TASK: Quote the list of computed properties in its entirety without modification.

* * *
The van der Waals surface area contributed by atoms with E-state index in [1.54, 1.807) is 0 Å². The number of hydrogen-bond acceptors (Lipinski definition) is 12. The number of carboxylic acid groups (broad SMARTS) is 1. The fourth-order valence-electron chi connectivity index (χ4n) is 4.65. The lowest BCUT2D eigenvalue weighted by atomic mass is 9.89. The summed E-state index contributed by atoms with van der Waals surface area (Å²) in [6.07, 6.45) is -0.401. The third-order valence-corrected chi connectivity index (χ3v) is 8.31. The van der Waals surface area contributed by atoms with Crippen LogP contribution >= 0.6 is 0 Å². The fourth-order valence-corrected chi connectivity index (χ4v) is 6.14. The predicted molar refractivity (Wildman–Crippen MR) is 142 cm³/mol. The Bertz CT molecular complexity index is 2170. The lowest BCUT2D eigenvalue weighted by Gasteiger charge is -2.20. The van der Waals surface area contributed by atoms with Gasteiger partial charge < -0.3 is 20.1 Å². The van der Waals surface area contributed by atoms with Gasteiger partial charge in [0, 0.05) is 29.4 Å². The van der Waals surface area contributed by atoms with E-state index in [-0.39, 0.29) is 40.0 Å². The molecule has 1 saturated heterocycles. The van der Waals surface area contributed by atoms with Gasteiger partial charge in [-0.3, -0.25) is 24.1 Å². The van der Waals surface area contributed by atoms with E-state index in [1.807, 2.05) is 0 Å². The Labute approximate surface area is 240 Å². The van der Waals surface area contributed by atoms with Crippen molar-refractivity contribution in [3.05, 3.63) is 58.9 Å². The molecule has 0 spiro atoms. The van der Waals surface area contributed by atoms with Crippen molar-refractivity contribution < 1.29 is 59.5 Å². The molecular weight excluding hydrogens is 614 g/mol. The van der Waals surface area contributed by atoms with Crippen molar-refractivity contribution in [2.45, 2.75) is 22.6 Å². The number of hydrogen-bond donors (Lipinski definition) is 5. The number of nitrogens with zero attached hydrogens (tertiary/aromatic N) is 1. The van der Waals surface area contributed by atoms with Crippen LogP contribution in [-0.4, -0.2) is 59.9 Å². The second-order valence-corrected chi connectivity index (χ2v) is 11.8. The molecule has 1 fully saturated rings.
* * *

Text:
The van der Waals surface area contributed by atoms with E-state index in [1.54, 1.807) is 0 Å². The number of hydrogen-bond acceptors (Lipinski definition) is 12. The number of carboxylic acid groups (broad SMARTS) is 1. The fourth-order valence-electron chi connectivity index (χ4n) is 4.65. The lowest BCUT2D eigenvalue weighted by atomic mass is 9.89. The summed E-state index contributed by atoms with van der Waals surface area (Å²) in [6.07, 6.45) is -0.401. The third-order valence-corrected chi connectivity index (χ3v) is 8.31. The van der Waals surface area contributed by atoms with Crippen LogP contribution >= 0.6 is 0 Å². The fourth-order valence-corrected chi connectivity index (χ4v) is 6.14. The predicted molar refractivity (Wildman–Crippen MR) is 142 cm³/mol. The Bertz CT molecular complexity index is 2170. The lowest BCUT2D eigenvalue weighted by Gasteiger charge is -2.20. The van der Waals surface area contributed by atoms with Gasteiger partial charge < -0.3 is 20.1 Å². The van der Waals surface area contributed by atoms with Gasteiger partial charge in [0, 0.05) is 29.4 Å². The van der Waals surface area contributed by atoms with E-state index in [-0.39, 0.29) is 40.0 Å². The molecule has 1 saturated heterocycles. The van der Waals surface area contributed by atoms with Gasteiger partial charge in [-0.3, -0.25) is 24.1 Å². The van der Waals surface area contributed by atoms with E-state index in [1.807, 2.05) is 0 Å². The Labute approximate surface area is 240 Å². The van der Waals surface area contributed by atoms with Crippen molar-refractivity contribution in [3.05, 3.63) is 58.9 Å². The molecule has 0 spiro atoms. The van der Waals surface area contributed by atoms with Crippen molar-refractivity contribution < 1.29 is 59.5 Å². The molecular weight excluding hydrogens is 614 g/mol. The van der Waals surface area contributed by atoms with Crippen molar-refractivity contribution in [2.45, 2.75) is 22.6 Å². The number of hydrogen-bond donors (Lipinski definition) is 5. The number of nitrogens with zero attached hydrogens (tertiary/aromatic N) is 1. The van der Waals surface area contributed by atoms with Crippen LogP contribution in [-0.4, -0.2) is 59.9 Å². The second-order valence-corrected chi connectivity index (χ2v) is 11.8. The molecule has 1 fully saturated rings.